You're a beginner, and you want basic guitar lessons to start you off. But you're confused by all the choices: which would be the best guitar learning technique?
Guitar lessons are like anything else: there are two ways of learning, and they're not the hard way or the easy way, nor are they my way or the highway. No, they're teach yourself, or get a teacher.
Let's look at teachers first. They come in four guises, and some are more effective than others. The more effective, the more expensive--usually.
The cheapest and probably least effective guitar lessons you can get are from a friend. I don't say that to be disrespectful to anyone's playing abilities, but simply to point out that unless that friend plays by the book and is a qualified teacher, you'll probably pick up any bad habits they have. They're also not likely to be available to give guitar lessons on a regular basis, and may either become impatient when you don't pick things up fast enough, or may just let things slide, allowing you to form bad habits of your own. So your basic guitar lessons will remain just that--basic. The cost is good, though--usually nothing.
You may be fortunate enough to be still at school with guitar lessons available there. If so, take them. You'll get a qualified teacher, weekly classes, and fellow pupils to swap notes with (and maybe even get together to play with!) after your guitar lessons.
Night school is the next most effective and cheap source. It differs from school because you have to make the effort to go after a day's work. That usually means you've other things going on in your life--things that may intrude. Not only that, class size will probably be large, so you'll have less input about what you want to learn. And there's usually only two levels--basic guitar lessons, then improvers. The cost as an hourly rate will be very reasonable, though.
A professional teacher is the most expensive option. A good one will bring out the best in you, may encourage you to take grades, but will get frustrated if you don't practice. If you have money, time, and are prepared to put the work in, this is one of the most effective routes to take, because they'll correct any bad habits, and your guitar lessons are one-to-one. Obviously, you can save a little if you get your basic guitar lessons at, say, night school first.
If you can't afford a professional teacher, and you don't have evening/school classes or a friend handy, the second guitar learning technique is to teach yourself. You've three possible options.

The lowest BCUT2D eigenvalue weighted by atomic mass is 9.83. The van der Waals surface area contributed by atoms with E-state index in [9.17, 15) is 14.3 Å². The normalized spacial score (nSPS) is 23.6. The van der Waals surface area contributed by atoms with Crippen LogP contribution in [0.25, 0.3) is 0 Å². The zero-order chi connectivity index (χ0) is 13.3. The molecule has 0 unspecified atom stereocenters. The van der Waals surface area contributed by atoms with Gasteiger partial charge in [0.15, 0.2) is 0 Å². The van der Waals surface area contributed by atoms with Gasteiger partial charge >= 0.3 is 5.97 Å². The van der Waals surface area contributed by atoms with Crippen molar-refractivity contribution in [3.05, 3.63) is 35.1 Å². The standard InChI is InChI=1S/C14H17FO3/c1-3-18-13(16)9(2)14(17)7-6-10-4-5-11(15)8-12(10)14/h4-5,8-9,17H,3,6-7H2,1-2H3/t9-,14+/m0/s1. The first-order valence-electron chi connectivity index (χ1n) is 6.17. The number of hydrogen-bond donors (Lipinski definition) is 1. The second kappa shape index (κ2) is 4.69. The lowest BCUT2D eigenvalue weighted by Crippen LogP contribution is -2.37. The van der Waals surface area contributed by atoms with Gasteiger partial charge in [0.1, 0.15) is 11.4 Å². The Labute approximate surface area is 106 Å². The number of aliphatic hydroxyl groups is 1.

You can buy guitar tutors fairly cheaply at most guitar shops, or online. They used to come in book form, but increasingly incorporate CDs and DVDs. There's a one-off cost, non-refundable, and you progress at your own pace.
Once you've got past the basic guitar lessons in these tutors, you might decide the best way to teach yourself is to play your favourite songs by ear. So you listen to them over and over, work out the chords, then play. The advantage of this technique is that it'll give you confidence, and if you mess up, no one will know. It's also cheap--presumably you've already paid for the music.
Also, there are fan sites online where you can download lyrics and sheet music to your favourite songs, thus saving you the time of doing it yourself.
Finally, there's the online course. For the cost of a few guitar lessons with a professional teacher you can get a course aimed at your level of proficiency. There are anything from basic guitar lessons online to advanced jazz. The courses usually come with a money-back guarantee, too, which is not true of the other methods. Another advantage is that you learn whenever it's convenient--teachers are available only at certain times of the day.
So there you have it--the seven basic guitar lessons sources: a friend, school lessons, night school, a professional teacher, a book or course, learning by ear, or an online course.
Which is best?
Depends on how serious you are, how much time you can devote to practice, and what you want to achieve.
If you're just starting, it might be best to go for the cheapest, most basic guitar lessons you can. That way, if you don't persevere, you haven't lost much.
If you do persevere, and you want to get really good, you'll eventually want to consider a professional teacher.
Wherever you want your journey to take you, I hope you get there and have fun travelling!